The number of homeless sleeping each night in the New York City shelter system has surpassed 50,000 people, for the first time in three decades. According to a report by the Coalition for the Homeless, more children and adults are homeless now in New York City than at any time since the Great Depression.
While many turn to shelters, a skyrocketing number of people have sought refuge in the city's subway stations and carts, notably in the brutally cold winter months. According to the city's annual HopeNYC street survey, there were more than 1,800 people living on the subways in 2013, up from 1,000 in 2009.
Last week, it was reported that transit workers and the NYPD had set up a plan to clear homeless men and women out of the subway system starting Monday at 3am. However, after facing opposition by advocacy groups and a report in the local news outlet DNAinfo, they were forced to tone down their language insisting the so-called “outreach program” was to be voluntary.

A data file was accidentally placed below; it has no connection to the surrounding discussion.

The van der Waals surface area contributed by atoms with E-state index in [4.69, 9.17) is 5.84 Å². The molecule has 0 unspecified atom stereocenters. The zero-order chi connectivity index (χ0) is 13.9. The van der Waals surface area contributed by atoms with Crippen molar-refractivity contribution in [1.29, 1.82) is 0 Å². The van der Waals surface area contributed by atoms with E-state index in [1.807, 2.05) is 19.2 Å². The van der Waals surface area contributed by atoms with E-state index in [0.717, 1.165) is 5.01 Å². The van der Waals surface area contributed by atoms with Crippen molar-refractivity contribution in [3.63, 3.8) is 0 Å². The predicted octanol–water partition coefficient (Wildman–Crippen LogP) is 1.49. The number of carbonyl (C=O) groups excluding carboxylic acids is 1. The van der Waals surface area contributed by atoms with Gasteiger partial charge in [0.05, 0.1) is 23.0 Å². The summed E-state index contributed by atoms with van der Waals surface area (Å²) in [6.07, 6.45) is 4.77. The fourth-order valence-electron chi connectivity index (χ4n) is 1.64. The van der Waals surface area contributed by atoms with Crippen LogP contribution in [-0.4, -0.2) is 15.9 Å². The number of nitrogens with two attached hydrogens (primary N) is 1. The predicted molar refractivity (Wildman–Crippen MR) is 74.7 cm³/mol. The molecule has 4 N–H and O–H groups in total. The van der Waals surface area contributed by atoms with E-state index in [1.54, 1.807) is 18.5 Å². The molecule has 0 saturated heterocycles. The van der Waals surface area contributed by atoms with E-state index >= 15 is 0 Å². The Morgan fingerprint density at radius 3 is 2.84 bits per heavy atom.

The move was to be part of a new ambitious $6M outreach effort by city and the Metropolitan Transportation Authority set to officially launch in July 2014. It's planned to triple non-profit subway workers, who will regularly seek to engage the homeless in all 468 stations and on trains while they are in service. The program will be run by the Bowery Residents’ Committee, a non profit organization providing support to those in need.
With The homeless population above and below ground at an all time high, many believe that significant progress will come only with an increased supply of permanent housing for families and support services for the mentally ill.